When Tata bought Jaguar Land Rover from Ford in 2008, it was a fire sale, even at $2.3 billion. Ford had bought both companies separately and plowed billions back in, money that hasn’t been recouped. In England, Tata was best known for Tetley tea, and there was a lot of doubt about Jaguar Land Rover’s future. What soon became clear was this: Tata, an enormous industrial conglomerate from India that has its fingers in everything, has proven to be an excellent corporate shepherd. In the last five years, Tata has doubled Jaguar Land Rover’s workforce and tripled production, all while investing more than $15 billion in R&D since 2009.
The results are everywhere you look—the Land Rover Evoque and LR4, plus Jaguars that include the new F-PACE, a model almost guaranteed to boost sales substantially. And in 2015, Jaguar Land Rover overtook Nissan and produced over a half-million cars and trucks in England. This represents more than 30 percent of the country’s annual consumer vehicle production.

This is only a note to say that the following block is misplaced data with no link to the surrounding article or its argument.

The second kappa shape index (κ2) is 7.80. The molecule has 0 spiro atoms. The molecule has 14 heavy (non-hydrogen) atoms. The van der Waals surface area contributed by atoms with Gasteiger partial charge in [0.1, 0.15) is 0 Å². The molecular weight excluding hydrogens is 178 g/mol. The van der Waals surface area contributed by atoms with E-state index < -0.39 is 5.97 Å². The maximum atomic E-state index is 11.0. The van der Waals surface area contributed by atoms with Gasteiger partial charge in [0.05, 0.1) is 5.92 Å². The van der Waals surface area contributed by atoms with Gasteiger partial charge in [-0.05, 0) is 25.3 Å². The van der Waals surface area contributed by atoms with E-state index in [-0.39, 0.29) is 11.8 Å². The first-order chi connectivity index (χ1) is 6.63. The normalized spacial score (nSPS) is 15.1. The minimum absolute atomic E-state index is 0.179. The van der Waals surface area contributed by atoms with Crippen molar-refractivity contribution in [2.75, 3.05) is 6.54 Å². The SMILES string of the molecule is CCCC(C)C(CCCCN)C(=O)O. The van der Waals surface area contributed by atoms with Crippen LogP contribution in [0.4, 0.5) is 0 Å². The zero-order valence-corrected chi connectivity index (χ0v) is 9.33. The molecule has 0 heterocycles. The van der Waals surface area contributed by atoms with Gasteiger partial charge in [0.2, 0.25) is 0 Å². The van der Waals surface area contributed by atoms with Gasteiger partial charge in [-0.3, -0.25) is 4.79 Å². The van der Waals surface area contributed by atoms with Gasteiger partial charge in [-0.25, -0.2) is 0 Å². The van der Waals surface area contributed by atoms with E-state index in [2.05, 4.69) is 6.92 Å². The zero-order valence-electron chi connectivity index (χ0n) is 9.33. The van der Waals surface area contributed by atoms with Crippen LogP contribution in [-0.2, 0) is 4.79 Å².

As Jags and Land Rovers aren’t built anywhere else, the company exports them to 160 global markets while keeping 20 percent of production at home in England. In the U.S., Jaguar Land Rover was last year’s fastest growing brand; in fact, the U.S. overtook China as Jaguar Land Rover’s biggest single market.
To see a company that makes such character-rich cars, trucks and SUVs succeed and grow like this is magnificent. Yes, Jaguar Land Rover sometimes puts style before function, but that’s not such a crime. Far more important: The company hasn’t lost any of the passion exhibited by these legendary marques over the years. Can Jaguar keep up that explosive growth? Only time, and the success of the F-PACE will tell.